Amigo Loans has a compensation scheme approved by the National High Court
Lifeline for Amigo Holdings after High Court approves lender’s compensation scheme
- Boss of Amigo: The ruling is ‘good news for creditors, clients and employees’
- Amigo compensation package will return at least £112m to clients
- The Bournemouth-based company has not lent money since November 2020
A plan to repay customers to whom Amigo Holdings improperly sold high-interest loans has been approved today in a High Court hearing.
The decision represents a major victory for the beleaguered lender, whose survival has been in doubt for the past two years after a flurry of complaints from people who believe the company sold them loans they couldn’t repay.
It also means creditors are in line to receive at least £112m between them, with £15m coming from a share issue, although this could rise to £116m if they raise more than expected.
Approved: Amigo CEO Gary Jennison described the court ruling as “good news for creditors, customers and employees” that would help “draw a line under the mistakes of the past.”
Customers had already voted overwhelmingly in favor of the proposal at a meeting 11 days ago, while the Financial Conduct Authority (FCA) had said it would not attend the hearing to oppose or testify about the scheme.
Prior to today’s hearing, Amigo Holdings’ shares were suspended from trading due to concerns that the limited capacity of those attending the proceedings could lead to the leakage of market-sensitive information.
Investors should soon be able to start buying shares in the group again, although Amigo still requires FCA permission to start lending again, something it hasn’t done since November 2020.
Amigo CEO Gary Jennison said the court’s decision “would allow creditors the opportunity to maximize their compensation payments from Amigo.”
He added: “While we must obtain permission from the FCA to resume lending and raise fresh capital, the court’s ruling is welcome news for creditors, customers and employees, and brings us one step closer to delivering compensation and draw a line under the mistakes of the past.
If the ruling had gone against Amigo, the company would have asked the judge to accept an alternative offer known as an ‘alternative solution’, which was also approved by the majority of the borrowers on May 22.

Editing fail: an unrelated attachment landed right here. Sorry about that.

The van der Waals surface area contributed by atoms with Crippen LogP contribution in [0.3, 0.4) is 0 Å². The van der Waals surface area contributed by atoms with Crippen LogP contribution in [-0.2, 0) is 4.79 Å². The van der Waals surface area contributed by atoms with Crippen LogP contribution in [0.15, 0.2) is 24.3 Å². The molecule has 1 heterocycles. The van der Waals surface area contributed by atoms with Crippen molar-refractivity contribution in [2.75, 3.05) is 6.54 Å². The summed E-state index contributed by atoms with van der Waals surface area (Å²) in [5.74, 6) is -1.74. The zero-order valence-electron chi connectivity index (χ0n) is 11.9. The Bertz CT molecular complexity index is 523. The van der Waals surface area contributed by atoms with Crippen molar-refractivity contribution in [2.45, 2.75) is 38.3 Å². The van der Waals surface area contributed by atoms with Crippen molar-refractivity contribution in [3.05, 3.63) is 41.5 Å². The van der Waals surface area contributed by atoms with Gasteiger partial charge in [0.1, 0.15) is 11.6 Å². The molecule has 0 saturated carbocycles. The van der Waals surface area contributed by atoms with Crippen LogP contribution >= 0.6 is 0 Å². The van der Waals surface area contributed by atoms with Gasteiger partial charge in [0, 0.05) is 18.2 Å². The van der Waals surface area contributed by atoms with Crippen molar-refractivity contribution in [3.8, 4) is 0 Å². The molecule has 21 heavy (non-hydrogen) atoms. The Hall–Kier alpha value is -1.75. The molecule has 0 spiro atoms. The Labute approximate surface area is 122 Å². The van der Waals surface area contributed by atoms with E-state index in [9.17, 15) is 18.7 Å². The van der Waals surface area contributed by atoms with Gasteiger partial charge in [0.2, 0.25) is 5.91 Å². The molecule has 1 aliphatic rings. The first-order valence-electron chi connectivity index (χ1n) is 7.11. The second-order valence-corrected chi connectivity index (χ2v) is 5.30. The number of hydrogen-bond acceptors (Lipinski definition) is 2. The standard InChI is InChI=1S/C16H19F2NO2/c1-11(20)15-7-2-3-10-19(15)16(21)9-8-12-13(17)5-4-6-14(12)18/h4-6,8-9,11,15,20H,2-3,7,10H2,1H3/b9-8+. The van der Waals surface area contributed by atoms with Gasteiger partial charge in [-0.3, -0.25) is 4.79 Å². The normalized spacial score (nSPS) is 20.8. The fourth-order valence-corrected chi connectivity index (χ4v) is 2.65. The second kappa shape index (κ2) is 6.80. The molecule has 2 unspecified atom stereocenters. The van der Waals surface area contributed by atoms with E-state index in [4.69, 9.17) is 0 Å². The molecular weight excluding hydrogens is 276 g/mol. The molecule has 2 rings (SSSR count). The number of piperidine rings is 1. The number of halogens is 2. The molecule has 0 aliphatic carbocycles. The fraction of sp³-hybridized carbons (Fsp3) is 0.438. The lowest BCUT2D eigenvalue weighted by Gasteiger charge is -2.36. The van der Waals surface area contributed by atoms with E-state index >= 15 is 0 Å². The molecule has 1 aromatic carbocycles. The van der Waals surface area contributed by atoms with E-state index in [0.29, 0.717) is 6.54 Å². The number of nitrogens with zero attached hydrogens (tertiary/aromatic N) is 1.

Controversy: Amigo Holdings has been described by some parliamentarians as a ‘legal loan user’, because its business model consists of lending money to clients at interest rates of up to 49.9 per cent.
Such a proposal would have seen him stop lending, pay all necessary expenses and return excess cash to creditors before finally being liquidated.
That would have marked a dramatic downfall for the company, which specializes in offering loans to people with low credit scores as long as they have a “guarantor,” usually a family member or friend, who could foot the bill if the creditor couldn’t. just do it
This business model has been the subject of much controversy because Amigo lent money to clients at interest rates of up to 49.9 per cent, leading some parliamentarians to describe the group as a ‘legal loan user’.
The company has often been compared to payday lender Wonga, whose collapse in 2018 followed a surge in damage claims and an FCA investigation that found it had lent to people who lacked the ability to pay. to pay.
However, demand for Amigo loans continued to grow and it was valued at £1.3bn when it was listed on the London Stock Exchange in 2018, making its founder James Benamor one of the world’s richest billionaires. UK youth.
Since then, Amigo Holdings shares have plunged more than 97 per cent, and its current market capitalization is now worth less than £30m.